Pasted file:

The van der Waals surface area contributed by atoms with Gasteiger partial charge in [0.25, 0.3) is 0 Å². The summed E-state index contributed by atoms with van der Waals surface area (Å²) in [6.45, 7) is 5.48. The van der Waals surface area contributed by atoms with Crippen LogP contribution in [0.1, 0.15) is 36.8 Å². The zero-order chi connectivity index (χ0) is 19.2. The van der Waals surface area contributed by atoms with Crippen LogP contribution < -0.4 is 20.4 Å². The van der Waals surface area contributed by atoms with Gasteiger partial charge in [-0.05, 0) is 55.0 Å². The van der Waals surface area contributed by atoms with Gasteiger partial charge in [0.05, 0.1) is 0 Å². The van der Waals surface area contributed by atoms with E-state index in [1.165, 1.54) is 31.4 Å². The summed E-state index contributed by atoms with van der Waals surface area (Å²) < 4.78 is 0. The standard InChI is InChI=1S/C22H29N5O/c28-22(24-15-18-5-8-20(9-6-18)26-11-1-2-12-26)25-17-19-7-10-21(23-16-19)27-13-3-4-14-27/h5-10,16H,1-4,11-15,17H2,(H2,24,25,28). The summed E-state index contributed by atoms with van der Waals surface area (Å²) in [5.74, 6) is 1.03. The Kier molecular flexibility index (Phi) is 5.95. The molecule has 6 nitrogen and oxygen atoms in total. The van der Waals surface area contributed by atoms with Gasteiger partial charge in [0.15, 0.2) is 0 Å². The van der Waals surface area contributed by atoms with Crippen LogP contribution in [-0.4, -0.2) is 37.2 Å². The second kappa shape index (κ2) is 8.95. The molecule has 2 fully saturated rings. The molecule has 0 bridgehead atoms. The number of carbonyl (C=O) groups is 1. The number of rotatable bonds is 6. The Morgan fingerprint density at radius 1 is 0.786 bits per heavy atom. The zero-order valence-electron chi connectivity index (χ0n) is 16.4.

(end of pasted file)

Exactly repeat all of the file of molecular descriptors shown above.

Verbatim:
The van der Waals surface area contributed by atoms with Gasteiger partial charge in [0.25, 0.3) is 0 Å². The summed E-state index contributed by atoms with van der Waals surface area (Å²) in [6.45, 7) is 5.48. The van der Waals surface area contributed by atoms with Crippen LogP contribution in [0.1, 0.15) is 36.8 Å². The zero-order chi connectivity index (χ0) is 19.2. The van der Waals surface area contributed by atoms with Crippen LogP contribution < -0.4 is 20.4 Å². The van der Waals surface area contributed by atoms with Gasteiger partial charge in [-0.05, 0) is 55.0 Å². The van der Waals surface area contributed by atoms with Gasteiger partial charge in [0.05, 0.1) is 0 Å². The van der Waals surface area contributed by atoms with E-state index in [1.165, 1.54) is 31.4 Å². The summed E-state index contributed by atoms with van der Waals surface area (Å²) < 4.78 is 0. The standard InChI is InChI=1S/C22H29N5O/c28-22(24-15-18-5-8-20(9-6-18)26-11-1-2-12-26)25-17-19-7-10-21(23-16-19)27-13-3-4-14-27/h5-10,16H,1-4,11-15,17H2,(H2,24,25,28). The summed E-state index contributed by atoms with van der Waals surface area (Å²) in [5.74, 6) is 1.03. The Kier molecular flexibility index (Phi) is 5.95. The molecule has 6 nitrogen and oxygen atoms in total. The van der Waals surface area contributed by atoms with Gasteiger partial charge in [0.15, 0.2) is 0 Å². The van der Waals surface area contributed by atoms with Crippen LogP contribution in [-0.4, -0.2) is 37.2 Å². The second kappa shape index (κ2) is 8.95. The molecule has 2 fully saturated rings. The molecule has 0 bridgehead atoms. The number of carbonyl (C=O) groups is 1. The number of rotatable bonds is 6. The Morgan fingerprint density at radius 1 is 0.786 bits per heavy atom. The zero-order valence-electron chi connectivity index (χ0n) is 16.4.